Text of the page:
Many Potter fans will of course be aware that the stunning Harry Potter and the Prisoner of Azkaban film owes its aesthetic and emotional richness largely to its director, Alfonso Cuarón. While some fans may claim that his involvement damaged the visual continuity of the series, it is widely accepted that this was a necessary step to develop a more enveloping series. His artistic flair and wonderful cinematography is of course present in his new film, Children of Men. Set inBritain in the year 2027, this film tells the tale of Theo Farren (Clive Owen), an activist-turned-bureaucratic-ministry-worker who becomes a vital part in the survival of the human race. Women in this time are no longer able to conceive children and, without hope, the world has spiraled into chaos.
As the film begins, commuters are gathered around a television in a coffee shop on a grey, misty London morning. The news is filtering through that the youngest person on earth has died. The people watch, transfixed in despair. This person was 18 years old. The tone of the film is set in a wonderfully short space of time. The image of these people gathered around a television and watching bad news echoes terrorist attacks of recent times. As Theo exits the coffee shop, the camera follows and turns back moments before the coffee shop explodes, throwing his surroundings into an all too familiar chaos. This is Cuarón’s vision of a world torn apart by hopelessness and fear. It instills this vision early and brutally. There will not be any bright colors, studio camera work or blockbuster action sequences. It will be fast, rough and unexpected. Prisoner of Azkaban has a similar start, not in action of course (imagine the Dursleys’ home exploding; "What will the neighbors think, Vernon!") but in the way that the director spends little time preparing us for what is to come. Just enough time is spent telling us the title of the film before we are thrown into Harry's domestic torture. In a short space of time we are shown magic, conflict and one of the prevailing emotional centers of the film: Harry's family or lack thereof.Prisoner of Azkaban is that of Pam Ferris, who of course plays Aunt Marge. In Children of Men she plays the sometimes wacky Miriam, a new-found activist and former midwife. She, like Caine, portrays a wonderfully rich character amidst a sea of straight faces. In short, these performances are top notch, even down to the background artists providing the many refugees and army soldiers. As in Prisoner of Azkaban, Cuarón 's ability to tease a wonderful performance is present with every actor, but they are never the melodramatic, over-the-top performances that plague other science fiction films.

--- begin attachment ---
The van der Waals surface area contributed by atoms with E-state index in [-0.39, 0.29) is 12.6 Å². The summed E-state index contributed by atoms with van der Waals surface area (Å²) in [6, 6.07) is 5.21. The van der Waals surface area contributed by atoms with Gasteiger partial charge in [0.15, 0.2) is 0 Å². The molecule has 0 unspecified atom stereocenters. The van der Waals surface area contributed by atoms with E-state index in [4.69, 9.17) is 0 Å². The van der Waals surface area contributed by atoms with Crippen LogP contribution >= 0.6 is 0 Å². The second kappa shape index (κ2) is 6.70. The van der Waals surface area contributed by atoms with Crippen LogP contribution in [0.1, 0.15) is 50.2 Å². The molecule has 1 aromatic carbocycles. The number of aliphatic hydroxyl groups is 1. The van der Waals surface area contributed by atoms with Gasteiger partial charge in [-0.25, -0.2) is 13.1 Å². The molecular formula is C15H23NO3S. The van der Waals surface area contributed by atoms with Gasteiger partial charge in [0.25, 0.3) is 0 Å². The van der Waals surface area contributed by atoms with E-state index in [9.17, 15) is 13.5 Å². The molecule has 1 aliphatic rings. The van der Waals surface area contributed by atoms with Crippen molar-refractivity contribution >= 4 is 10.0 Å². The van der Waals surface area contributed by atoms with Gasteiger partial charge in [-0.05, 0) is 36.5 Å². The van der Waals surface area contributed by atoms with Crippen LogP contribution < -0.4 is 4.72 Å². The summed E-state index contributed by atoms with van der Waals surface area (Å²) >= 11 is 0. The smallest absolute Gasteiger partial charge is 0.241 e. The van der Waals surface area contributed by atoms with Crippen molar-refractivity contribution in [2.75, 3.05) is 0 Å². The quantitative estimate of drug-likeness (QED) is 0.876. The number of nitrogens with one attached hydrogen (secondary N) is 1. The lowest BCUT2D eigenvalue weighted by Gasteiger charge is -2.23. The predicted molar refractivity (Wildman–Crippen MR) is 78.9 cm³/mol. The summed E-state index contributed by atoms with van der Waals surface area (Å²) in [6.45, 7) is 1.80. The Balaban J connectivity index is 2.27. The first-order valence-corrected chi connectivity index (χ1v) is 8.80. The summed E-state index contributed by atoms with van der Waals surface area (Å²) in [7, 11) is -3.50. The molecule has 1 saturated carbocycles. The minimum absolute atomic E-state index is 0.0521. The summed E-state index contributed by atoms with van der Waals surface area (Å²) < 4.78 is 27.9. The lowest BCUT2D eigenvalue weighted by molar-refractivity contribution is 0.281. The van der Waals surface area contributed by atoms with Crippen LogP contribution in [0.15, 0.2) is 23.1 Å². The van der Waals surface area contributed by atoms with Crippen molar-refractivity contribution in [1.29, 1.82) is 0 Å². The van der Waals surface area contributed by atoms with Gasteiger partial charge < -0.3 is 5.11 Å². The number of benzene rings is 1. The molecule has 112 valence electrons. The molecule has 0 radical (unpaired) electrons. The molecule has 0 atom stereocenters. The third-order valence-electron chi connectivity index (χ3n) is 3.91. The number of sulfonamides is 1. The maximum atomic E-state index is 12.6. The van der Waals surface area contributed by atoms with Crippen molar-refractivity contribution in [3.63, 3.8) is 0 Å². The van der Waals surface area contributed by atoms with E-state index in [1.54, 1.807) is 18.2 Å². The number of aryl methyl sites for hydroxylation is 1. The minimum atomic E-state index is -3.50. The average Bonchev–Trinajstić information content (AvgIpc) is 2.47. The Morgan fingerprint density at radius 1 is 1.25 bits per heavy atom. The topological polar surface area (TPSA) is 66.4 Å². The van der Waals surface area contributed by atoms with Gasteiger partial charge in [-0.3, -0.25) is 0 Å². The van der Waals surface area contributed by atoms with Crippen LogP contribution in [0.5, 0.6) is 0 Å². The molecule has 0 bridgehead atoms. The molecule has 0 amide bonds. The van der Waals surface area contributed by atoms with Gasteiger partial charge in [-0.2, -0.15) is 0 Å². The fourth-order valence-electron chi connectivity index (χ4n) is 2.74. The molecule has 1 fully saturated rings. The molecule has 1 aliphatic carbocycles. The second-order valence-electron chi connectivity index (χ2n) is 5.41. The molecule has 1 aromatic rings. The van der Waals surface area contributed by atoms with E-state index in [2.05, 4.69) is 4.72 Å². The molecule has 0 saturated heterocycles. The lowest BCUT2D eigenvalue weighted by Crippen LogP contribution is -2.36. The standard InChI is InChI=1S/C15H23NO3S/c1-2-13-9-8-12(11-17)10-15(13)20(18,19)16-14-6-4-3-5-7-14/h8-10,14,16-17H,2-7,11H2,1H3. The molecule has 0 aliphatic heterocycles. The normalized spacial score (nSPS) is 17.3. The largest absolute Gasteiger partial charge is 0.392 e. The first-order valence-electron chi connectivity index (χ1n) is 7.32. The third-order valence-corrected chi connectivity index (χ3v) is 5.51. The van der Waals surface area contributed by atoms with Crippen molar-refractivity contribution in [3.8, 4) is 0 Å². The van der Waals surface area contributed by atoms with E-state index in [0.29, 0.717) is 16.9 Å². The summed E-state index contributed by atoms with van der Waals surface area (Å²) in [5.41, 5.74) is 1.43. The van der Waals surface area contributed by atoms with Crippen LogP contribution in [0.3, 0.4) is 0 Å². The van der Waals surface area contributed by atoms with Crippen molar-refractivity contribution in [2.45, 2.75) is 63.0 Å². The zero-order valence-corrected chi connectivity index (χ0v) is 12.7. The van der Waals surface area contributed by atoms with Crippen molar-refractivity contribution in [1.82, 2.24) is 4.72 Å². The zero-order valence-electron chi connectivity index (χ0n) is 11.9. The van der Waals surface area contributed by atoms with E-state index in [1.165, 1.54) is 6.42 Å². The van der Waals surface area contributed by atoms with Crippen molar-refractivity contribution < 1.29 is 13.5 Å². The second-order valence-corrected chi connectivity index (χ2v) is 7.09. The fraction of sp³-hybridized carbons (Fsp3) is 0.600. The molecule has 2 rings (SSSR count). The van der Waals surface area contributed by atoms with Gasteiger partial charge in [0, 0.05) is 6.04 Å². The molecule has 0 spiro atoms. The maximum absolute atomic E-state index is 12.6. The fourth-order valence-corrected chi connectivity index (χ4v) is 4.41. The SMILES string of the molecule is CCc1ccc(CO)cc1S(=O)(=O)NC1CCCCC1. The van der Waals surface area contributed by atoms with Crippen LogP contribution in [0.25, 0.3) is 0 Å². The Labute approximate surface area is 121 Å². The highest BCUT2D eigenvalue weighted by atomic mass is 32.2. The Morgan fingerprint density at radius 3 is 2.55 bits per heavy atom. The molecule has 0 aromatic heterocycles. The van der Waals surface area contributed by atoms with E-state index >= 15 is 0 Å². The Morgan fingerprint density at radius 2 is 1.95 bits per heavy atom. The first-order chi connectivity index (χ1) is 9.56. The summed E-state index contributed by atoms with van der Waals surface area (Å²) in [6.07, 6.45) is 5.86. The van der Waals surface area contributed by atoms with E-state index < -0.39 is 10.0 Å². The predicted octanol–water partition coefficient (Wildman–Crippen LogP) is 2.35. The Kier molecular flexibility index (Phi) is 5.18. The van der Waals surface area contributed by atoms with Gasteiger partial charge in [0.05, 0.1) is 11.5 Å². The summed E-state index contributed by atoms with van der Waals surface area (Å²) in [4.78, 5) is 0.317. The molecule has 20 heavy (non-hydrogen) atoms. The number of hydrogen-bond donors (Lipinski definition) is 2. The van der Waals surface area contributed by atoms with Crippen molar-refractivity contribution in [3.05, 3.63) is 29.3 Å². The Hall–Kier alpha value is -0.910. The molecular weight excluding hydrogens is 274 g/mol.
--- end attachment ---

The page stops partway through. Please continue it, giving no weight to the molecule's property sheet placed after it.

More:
The wonderful thing about Children of Men is that nothing on screen ever feels contrived or artificial. The Academy Award-nominated cinematography of Emmanuel Lubezki depicts a world that echoes the war-torn Middle East, but never seems too far away from modern day Britain. This is the future, but one which isn't as sleek and shiny as in other science fiction films you may have seen. The lack of prosperity in the human race is apparent in every frame. The cars and public transport are dated (even by futuristic standards), the buildings have fallen into disrepair, and even the weather – in its perpetual overcast state – foreshadows humanity on the brink of extinction.
This world is distinct and vividly imagined, in much the same way that Cuarón’s magical world for Prisoner of Azkaban came onto the screen fully-formed and far more realistic than that of Christopher Columbus for the first two Harry Potter films. In Cuarón’s world, Hogwarts felt real, transplanting the almost too perfect Hogwarts from the first two films into a more fitting and beautiful place.